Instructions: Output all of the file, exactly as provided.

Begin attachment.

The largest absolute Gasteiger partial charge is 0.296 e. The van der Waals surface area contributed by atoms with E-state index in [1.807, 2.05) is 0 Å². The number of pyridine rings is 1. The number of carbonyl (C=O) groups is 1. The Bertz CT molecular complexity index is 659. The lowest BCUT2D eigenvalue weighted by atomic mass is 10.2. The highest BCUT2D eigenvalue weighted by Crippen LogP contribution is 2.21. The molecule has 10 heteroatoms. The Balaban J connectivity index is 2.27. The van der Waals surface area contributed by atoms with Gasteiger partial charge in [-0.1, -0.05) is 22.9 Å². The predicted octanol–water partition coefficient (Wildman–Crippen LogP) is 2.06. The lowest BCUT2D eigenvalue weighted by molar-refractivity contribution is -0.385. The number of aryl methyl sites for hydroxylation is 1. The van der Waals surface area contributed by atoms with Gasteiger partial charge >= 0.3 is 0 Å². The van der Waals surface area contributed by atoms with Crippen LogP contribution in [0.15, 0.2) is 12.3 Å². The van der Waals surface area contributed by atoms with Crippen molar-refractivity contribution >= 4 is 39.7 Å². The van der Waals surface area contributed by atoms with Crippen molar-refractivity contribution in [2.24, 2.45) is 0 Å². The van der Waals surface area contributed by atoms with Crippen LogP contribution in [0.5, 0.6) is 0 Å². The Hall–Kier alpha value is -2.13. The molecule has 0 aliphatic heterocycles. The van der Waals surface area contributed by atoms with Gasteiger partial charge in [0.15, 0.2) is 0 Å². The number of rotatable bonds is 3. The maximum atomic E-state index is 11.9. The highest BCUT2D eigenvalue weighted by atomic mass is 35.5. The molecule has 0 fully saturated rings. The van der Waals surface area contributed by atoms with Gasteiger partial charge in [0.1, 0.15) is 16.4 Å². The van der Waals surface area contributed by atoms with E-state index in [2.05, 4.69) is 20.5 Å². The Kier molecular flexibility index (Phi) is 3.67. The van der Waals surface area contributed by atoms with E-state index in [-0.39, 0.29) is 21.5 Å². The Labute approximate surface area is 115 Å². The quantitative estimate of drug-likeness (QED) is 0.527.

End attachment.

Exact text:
The largest absolute Gasteiger partial charge is 0.296 e. The van der Waals surface area contributed by atoms with E-state index in [1.807, 2.05) is 0 Å². The number of pyridine rings is 1. The number of carbonyl (C=O) groups is 1. The Bertz CT molecular complexity index is 659. The lowest BCUT2D eigenvalue weighted by atomic mass is 10.2. The highest BCUT2D eigenvalue weighted by Crippen LogP contribution is 2.21. The molecule has 10 heteroatoms. The Balaban J connectivity index is 2.27. The van der Waals surface area contributed by atoms with Gasteiger partial charge in [-0.1, -0.05) is 22.9 Å². The predicted octanol–water partition coefficient (Wildman–Crippen LogP) is 2.06. The lowest BCUT2D eigenvalue weighted by molar-refractivity contribution is -0.385. The number of aryl methyl sites for hydroxylation is 1. The van der Waals surface area contributed by atoms with Gasteiger partial charge >= 0.3 is 0 Å². The van der Waals surface area contributed by atoms with Crippen LogP contribution in [0.15, 0.2) is 12.3 Å². The van der Waals surface area contributed by atoms with Crippen molar-refractivity contribution >= 4 is 39.7 Å². The van der Waals surface area contributed by atoms with Crippen molar-refractivity contribution in [2.24, 2.45) is 0 Å². The van der Waals surface area contributed by atoms with Crippen LogP contribution in [0.5, 0.6) is 0 Å². The Hall–Kier alpha value is -2.13. The molecule has 0 aliphatic heterocycles. The van der Waals surface area contributed by atoms with Gasteiger partial charge in [0.15, 0.2) is 0 Å². The number of rotatable bonds is 3. The maximum atomic E-state index is 11.9. The highest BCUT2D eigenvalue weighted by atomic mass is 35.5. The molecule has 0 fully saturated rings. The van der Waals surface area contributed by atoms with Gasteiger partial charge in [0.1, 0.15) is 16.4 Å². The van der Waals surface area contributed by atoms with E-state index in [2.05, 4.69) is 20.5 Å². The Kier molecular flexibility index (Phi) is 3.67. The van der Waals surface area contributed by atoms with E-state index in [-0.39, 0.29) is 21.5 Å². The Labute approximate surface area is 115 Å². The quantitative estimate of drug-likeness (QED) is 0.527.